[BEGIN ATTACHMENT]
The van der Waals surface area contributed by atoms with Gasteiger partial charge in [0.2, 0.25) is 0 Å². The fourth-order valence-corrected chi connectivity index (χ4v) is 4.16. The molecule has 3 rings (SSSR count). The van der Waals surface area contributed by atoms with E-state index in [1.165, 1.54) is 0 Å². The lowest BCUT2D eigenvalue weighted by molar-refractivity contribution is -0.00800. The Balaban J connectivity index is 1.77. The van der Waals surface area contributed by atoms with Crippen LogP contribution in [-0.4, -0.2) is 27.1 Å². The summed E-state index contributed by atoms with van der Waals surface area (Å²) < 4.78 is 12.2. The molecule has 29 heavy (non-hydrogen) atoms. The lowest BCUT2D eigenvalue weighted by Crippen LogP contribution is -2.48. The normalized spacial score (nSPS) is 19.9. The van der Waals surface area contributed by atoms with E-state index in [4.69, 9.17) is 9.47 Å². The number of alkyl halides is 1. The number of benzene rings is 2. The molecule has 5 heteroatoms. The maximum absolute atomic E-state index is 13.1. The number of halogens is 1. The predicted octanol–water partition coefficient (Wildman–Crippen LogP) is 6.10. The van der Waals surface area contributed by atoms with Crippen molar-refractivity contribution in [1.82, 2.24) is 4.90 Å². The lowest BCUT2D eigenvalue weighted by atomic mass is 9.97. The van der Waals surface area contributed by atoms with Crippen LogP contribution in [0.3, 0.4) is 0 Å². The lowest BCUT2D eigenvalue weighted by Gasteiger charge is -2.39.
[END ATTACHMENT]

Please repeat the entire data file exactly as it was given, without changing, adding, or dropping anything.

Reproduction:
The van der Waals surface area contributed by atoms with Gasteiger partial charge in [0.2, 0.25) is 0 Å². The fourth-order valence-corrected chi connectivity index (χ4v) is 4.16. The molecule has 3 rings (SSSR count). The van der Waals surface area contributed by atoms with E-state index in [1.165, 1.54) is 0 Å². The lowest BCUT2D eigenvalue weighted by molar-refractivity contribution is -0.00800. The Balaban J connectivity index is 1.77. The van der Waals surface area contributed by atoms with Crippen LogP contribution in [-0.4, -0.2) is 27.1 Å². The summed E-state index contributed by atoms with van der Waals surface area (Å²) < 4.78 is 12.2. The molecule has 29 heavy (non-hydrogen) atoms. The lowest BCUT2D eigenvalue weighted by Crippen LogP contribution is -2.48. The normalized spacial score (nSPS) is 19.9. The van der Waals surface area contributed by atoms with E-state index in [4.69, 9.17) is 9.47 Å². The number of alkyl halides is 1. The number of benzene rings is 2. The molecule has 5 heteroatoms. The maximum absolute atomic E-state index is 13.1. The number of halogens is 1. The predicted octanol–water partition coefficient (Wildman–Crippen LogP) is 6.10. The van der Waals surface area contributed by atoms with Crippen molar-refractivity contribution in [1.82, 2.24) is 4.90 Å². The lowest BCUT2D eigenvalue weighted by atomic mass is 9.97. The van der Waals surface area contributed by atoms with Crippen LogP contribution in [0.3, 0.4) is 0 Å². The lowest BCUT2D eigenvalue weighted by Gasteiger charge is -2.39.